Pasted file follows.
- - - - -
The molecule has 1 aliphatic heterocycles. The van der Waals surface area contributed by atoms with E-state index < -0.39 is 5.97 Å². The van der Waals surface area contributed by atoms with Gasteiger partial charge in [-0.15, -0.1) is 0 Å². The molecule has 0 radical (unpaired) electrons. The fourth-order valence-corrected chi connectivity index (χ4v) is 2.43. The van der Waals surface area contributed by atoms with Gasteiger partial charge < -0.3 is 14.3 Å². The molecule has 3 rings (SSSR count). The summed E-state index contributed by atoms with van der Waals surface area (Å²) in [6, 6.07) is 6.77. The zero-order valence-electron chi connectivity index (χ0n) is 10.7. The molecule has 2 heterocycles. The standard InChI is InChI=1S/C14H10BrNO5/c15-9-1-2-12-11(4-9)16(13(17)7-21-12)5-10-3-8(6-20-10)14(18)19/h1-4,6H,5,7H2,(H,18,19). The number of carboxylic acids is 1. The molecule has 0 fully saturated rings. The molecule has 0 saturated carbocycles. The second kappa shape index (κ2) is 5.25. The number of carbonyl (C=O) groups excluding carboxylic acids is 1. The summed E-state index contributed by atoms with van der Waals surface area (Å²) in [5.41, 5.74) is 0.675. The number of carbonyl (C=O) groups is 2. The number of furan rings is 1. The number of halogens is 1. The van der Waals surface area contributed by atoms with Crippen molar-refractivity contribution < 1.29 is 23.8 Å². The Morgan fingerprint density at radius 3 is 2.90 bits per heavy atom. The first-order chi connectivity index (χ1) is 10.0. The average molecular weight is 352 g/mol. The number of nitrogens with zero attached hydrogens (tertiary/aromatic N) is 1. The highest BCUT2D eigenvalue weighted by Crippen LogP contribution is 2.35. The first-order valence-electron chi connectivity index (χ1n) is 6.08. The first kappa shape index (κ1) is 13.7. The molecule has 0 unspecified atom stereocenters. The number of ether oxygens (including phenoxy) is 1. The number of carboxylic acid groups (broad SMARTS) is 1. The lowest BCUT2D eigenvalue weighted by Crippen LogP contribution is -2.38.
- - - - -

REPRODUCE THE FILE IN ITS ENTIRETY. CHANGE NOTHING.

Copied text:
The molecule has 1 aliphatic heterocycles. The van der Waals surface area contributed by atoms with E-state index < -0.39 is 5.97 Å². The van der Waals surface area contributed by atoms with Gasteiger partial charge in [-0.15, -0.1) is 0 Å². The molecule has 0 radical (unpaired) electrons. The fourth-order valence-corrected chi connectivity index (χ4v) is 2.43. The van der Waals surface area contributed by atoms with Gasteiger partial charge < -0.3 is 14.3 Å². The molecule has 3 rings (SSSR count). The summed E-state index contributed by atoms with van der Waals surface area (Å²) in [6, 6.07) is 6.77. The zero-order valence-electron chi connectivity index (χ0n) is 10.7. The molecule has 2 heterocycles. The standard InChI is InChI=1S/C14H10BrNO5/c15-9-1-2-12-11(4-9)16(13(17)7-21-12)5-10-3-8(6-20-10)14(18)19/h1-4,6H,5,7H2,(H,18,19). The number of carboxylic acids is 1. The molecule has 0 fully saturated rings. The molecule has 0 saturated carbocycles. The second kappa shape index (κ2) is 5.25. The number of carbonyl (C=O) groups excluding carboxylic acids is 1. The summed E-state index contributed by atoms with van der Waals surface area (Å²) in [5.41, 5.74) is 0.675. The number of carbonyl (C=O) groups is 2. The number of furan rings is 1. The number of halogens is 1. The van der Waals surface area contributed by atoms with Crippen molar-refractivity contribution < 1.29 is 23.8 Å². The Morgan fingerprint density at radius 3 is 2.90 bits per heavy atom. The first-order chi connectivity index (χ1) is 10.0. The average molecular weight is 352 g/mol. The number of nitrogens with zero attached hydrogens (tertiary/aromatic N) is 1. The highest BCUT2D eigenvalue weighted by Crippen LogP contribution is 2.35. The first-order valence-electron chi connectivity index (χ1n) is 6.08. The first kappa shape index (κ1) is 13.7. The molecule has 0 unspecified atom stereocenters. The number of ether oxygens (including phenoxy) is 1. The number of carboxylic acid groups (broad SMARTS) is 1. The lowest BCUT2D eigenvalue weighted by Crippen LogP contribution is -2.38.